Conventional wastewater treatment: Wastewater treatment consists of primary, secondary, and tertiary stages. In the primary stage, large floating materials and grits are removed. In the primary treatment stage, insoluble solids from the wastewater streams are removed by physical settling through processes of screening, grit removal, oil and grease removal, and sedimentation. The pollutants that can settle under gravity are removed in this stage. In the second stage attached growth system or suspended growth system is used to remove the biological content of wastewater. Tertiary treatment is the last and final stage in which waste is removed by filtration, chemical disinfection, reverse osmosis, ozonation, etc. sedimentation can remove 1.8% to 54.5% of microplastics. 50%-98% of microplastics are removed in the primary stage. In this stage, microplastics are removed through skimming and settling.
Algal masses: Microalgae can be used to remove microplastics. Microalgae can colonize microparticles and alter the bouncy of the aggregates. This causes differential sedimentation rates as compared to unaggregated particles.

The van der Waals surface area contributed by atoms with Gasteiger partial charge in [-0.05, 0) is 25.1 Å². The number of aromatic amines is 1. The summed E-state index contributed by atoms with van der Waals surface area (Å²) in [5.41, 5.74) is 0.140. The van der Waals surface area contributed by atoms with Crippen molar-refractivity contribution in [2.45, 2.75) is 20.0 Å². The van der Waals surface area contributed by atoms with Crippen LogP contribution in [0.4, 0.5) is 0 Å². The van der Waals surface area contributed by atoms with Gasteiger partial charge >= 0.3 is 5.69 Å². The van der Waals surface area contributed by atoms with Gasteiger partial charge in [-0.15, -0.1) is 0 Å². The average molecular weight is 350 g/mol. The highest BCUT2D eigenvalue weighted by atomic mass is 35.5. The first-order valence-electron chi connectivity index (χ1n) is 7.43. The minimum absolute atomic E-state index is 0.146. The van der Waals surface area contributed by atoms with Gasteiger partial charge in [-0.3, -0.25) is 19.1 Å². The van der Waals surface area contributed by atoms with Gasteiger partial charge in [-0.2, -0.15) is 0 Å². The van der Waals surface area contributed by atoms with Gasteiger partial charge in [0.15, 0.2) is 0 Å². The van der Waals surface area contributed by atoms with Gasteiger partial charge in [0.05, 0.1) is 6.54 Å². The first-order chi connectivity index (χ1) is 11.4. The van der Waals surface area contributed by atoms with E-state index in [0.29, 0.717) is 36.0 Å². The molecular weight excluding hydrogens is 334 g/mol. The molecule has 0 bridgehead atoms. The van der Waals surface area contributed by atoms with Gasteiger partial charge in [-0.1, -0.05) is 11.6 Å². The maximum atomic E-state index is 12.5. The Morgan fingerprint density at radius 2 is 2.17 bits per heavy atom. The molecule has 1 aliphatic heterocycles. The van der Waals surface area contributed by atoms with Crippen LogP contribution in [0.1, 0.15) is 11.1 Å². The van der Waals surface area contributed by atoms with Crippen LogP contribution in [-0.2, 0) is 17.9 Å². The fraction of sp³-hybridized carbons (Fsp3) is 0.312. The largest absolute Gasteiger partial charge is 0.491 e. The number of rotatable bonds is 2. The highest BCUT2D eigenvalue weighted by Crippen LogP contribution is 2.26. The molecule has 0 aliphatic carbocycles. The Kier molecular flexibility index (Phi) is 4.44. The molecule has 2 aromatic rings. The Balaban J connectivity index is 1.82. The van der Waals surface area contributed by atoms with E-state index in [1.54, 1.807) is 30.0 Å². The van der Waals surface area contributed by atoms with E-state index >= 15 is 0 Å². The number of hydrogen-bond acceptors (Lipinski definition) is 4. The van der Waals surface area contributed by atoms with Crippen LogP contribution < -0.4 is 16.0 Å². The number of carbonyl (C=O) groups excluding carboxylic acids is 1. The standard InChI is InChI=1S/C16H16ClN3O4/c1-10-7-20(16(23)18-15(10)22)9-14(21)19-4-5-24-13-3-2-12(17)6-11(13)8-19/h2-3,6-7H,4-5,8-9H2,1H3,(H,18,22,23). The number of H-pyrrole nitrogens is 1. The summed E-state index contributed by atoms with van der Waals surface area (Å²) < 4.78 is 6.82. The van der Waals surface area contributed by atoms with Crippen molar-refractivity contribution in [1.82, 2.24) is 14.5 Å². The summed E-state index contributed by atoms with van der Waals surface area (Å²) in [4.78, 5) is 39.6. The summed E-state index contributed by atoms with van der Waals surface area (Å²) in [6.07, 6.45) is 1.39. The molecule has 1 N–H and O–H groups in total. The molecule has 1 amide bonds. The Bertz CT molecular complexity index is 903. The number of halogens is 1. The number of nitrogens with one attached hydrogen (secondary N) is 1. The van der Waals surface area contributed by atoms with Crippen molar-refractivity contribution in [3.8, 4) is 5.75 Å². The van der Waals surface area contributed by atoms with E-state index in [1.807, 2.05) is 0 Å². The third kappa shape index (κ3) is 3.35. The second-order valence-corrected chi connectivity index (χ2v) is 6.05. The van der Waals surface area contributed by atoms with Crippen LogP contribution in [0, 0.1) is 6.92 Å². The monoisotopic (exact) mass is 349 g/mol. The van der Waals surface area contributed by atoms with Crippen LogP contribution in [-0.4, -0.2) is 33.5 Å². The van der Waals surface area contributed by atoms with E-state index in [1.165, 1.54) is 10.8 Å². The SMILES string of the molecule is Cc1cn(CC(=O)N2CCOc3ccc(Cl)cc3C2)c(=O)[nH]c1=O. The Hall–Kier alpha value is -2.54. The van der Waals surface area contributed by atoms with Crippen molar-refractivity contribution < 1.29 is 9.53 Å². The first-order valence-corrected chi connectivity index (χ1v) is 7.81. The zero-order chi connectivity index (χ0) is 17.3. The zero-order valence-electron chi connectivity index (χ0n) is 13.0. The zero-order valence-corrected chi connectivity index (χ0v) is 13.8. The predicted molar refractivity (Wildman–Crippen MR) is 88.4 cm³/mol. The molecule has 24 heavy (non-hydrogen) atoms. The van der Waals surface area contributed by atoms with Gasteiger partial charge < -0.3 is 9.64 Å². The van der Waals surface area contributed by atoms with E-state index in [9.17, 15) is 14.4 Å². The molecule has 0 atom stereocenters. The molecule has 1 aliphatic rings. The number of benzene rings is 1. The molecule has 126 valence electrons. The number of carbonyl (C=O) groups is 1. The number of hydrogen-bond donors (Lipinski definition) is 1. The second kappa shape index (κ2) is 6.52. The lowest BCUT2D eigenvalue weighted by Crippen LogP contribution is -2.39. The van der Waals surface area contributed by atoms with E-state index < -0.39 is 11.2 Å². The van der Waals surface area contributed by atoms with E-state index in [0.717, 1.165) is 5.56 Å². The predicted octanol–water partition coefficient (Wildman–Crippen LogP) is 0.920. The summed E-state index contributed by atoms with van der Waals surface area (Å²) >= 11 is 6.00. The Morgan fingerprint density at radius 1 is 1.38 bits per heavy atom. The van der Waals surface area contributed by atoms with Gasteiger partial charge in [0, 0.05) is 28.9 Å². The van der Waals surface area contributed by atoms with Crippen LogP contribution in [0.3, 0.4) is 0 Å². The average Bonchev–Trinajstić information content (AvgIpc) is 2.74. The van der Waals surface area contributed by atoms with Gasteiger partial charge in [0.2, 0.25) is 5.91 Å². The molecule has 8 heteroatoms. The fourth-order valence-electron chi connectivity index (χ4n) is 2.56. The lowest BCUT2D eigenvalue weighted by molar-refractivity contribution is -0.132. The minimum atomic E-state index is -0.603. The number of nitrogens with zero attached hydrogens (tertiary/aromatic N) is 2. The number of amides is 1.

Bioinspired molecules: a combination of organic-inorganic molecular building blocks can facilitate the removal of microplastics. These bioinspired molecules have an inclusion unit and a capture unit which when combined form an inclusion compound. When the microplastic particles are captured in the inclusion compound, the embedded water molecules get displaced. Through Van Der Waals forces the displaced water molecules combine with the surrounding water molecules. The displaced water molecules create a cavity that gets filled with the microplastics, hence removing them from water.
Metal-organic framework-based foam: These are combinations of metals and organic ligands and are porous structures. They are reliable in entrapping pollutants as they are porous and have a high surface area and versatile functionality.